Mahogany Wood Paneling From Alaska Defines This Iconic, Eight-Cylinder Chrysler
The 1947 Chrysler New Yorker Town & Country was the flagship model for the company and, at a cost of $3,420 or just shy of $40,000 accounting for inflation, it was the most expensive Chrysler of its time.
This beautiful car was also one of the last real wood-bodied autos that were ever produced. We will get to that later.
Chrysler General Manager David Wallace looked for a way to lure the deep pockets of the wealthy to Chrysler showroom floors. With the Town & Country, the company hoped to entice high-end buyers without losing any of the practicality for which the brand was known. This automobile’s bright and warm-wooded body and cool green steel complement one another, creating an iconic — and historic — look.
Real Wood on Wheels
This Town & Country has structural wood of vibrant white ash with panels of rich mahogany serving as a dark contrast.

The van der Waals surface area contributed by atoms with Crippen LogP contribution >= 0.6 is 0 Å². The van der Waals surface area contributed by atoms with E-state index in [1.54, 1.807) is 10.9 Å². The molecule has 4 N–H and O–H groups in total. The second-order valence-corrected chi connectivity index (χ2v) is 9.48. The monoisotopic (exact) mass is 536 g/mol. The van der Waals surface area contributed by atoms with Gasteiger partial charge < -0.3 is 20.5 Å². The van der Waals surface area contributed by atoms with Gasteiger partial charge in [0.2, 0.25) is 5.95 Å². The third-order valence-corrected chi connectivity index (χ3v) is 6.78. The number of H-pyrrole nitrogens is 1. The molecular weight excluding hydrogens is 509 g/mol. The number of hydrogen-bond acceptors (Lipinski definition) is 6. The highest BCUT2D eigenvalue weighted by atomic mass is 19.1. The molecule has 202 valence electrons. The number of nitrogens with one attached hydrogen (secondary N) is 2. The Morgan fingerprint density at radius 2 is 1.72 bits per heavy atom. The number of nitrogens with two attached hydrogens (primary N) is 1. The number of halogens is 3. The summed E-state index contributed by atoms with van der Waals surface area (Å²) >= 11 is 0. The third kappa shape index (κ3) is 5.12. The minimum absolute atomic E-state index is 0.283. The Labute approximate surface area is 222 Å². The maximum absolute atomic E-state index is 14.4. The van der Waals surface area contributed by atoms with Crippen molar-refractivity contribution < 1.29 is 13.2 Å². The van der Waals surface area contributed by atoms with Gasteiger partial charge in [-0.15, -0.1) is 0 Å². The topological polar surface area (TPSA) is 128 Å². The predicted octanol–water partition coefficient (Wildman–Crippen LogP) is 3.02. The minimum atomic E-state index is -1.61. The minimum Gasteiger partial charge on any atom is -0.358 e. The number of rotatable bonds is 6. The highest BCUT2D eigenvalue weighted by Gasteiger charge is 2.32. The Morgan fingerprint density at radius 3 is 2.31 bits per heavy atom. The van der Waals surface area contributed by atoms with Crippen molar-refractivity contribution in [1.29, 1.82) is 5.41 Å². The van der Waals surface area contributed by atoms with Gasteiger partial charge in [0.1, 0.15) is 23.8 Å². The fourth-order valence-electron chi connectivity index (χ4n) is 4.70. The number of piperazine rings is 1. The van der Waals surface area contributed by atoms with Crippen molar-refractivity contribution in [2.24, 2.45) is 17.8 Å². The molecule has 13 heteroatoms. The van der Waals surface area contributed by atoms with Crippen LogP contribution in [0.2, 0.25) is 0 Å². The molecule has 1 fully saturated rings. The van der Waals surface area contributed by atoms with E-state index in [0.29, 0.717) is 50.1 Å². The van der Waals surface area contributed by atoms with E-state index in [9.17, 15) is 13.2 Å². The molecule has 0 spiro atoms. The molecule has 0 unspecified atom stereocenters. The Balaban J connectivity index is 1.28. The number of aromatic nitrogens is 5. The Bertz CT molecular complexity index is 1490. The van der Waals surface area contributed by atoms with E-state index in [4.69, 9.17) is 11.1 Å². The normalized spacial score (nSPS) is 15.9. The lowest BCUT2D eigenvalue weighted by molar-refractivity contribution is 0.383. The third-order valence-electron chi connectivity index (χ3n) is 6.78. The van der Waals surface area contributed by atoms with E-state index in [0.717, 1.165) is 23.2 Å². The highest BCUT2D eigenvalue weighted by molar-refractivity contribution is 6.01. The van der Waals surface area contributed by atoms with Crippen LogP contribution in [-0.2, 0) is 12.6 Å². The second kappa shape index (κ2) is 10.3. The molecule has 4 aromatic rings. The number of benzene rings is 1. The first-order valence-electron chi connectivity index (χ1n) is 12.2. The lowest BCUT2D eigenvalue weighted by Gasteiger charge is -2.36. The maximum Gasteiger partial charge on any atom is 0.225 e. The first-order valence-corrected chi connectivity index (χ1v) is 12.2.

For these rolling works of art, Chrysler had the wood shipped in from Perkin Wood Products all the way from what would become the 49th state over a decade later: Alaska.
The mahogany wood featured on Town & Country bodies was used on the model until mid-1947 when the company switched to realistic decals that replaced the luscious sheen of the beautifully varnished wood paneling pictured here.
1947 Chrysler Town & Country Specs:
- 323.5 cubic inch, L-head, eight-cylinder engine
- 135 bhp
- Fluid drive with Prestomatic four-speed semi-automatic transmission
- Independent coil-spring front suspension
- Live rear axle with semi-elliptical leaf springs
- Four-wheel hydraulic drum brakes
- 127.5-inch wheelbase
- One of the first automobiles with a center brake light